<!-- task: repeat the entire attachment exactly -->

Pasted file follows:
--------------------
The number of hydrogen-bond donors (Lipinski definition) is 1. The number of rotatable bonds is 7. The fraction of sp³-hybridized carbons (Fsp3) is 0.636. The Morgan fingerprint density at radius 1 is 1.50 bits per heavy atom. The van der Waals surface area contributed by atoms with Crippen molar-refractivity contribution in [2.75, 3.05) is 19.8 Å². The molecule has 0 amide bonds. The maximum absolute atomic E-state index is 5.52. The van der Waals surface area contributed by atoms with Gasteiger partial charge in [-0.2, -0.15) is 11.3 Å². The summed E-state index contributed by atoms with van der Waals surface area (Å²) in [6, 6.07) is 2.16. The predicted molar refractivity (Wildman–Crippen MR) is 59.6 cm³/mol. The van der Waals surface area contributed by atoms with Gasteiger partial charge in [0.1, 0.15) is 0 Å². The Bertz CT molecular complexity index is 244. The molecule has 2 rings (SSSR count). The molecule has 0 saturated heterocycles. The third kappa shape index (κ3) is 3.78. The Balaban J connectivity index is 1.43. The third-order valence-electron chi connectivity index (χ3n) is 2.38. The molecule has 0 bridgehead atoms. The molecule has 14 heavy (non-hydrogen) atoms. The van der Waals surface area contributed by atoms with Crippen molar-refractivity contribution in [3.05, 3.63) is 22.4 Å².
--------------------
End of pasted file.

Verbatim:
The number of hydrogen-bond donors (Lipinski definition) is 1. The number of rotatable bonds is 7. The fraction of sp³-hybridized carbons (Fsp3) is 0.636. The Morgan fingerprint density at radius 1 is 1.50 bits per heavy atom. The van der Waals surface area contributed by atoms with Crippen molar-refractivity contribution in [2.75, 3.05) is 19.8 Å². The molecule has 0 amide bonds. The maximum absolute atomic E-state index is 5.52. The van der Waals surface area contributed by atoms with Gasteiger partial charge in [-0.2, -0.15) is 11.3 Å². The summed E-state index contributed by atoms with van der Waals surface area (Å²) in [6, 6.07) is 2.16. The predicted molar refractivity (Wildman–Crippen MR) is 59.6 cm³/mol. The van der Waals surface area contributed by atoms with Gasteiger partial charge in [0.1, 0.15) is 0 Å². The Bertz CT molecular complexity index is 244. The molecule has 2 rings (SSSR count). The molecule has 0 saturated heterocycles. The third kappa shape index (κ3) is 3.78. The Balaban J connectivity index is 1.43. The third-order valence-electron chi connectivity index (χ3n) is 2.38. The molecule has 0 bridgehead atoms. The molecule has 14 heavy (non-hydrogen) atoms. The van der Waals surface area contributed by atoms with Crippen molar-refractivity contribution in [3.05, 3.63) is 22.4 Å².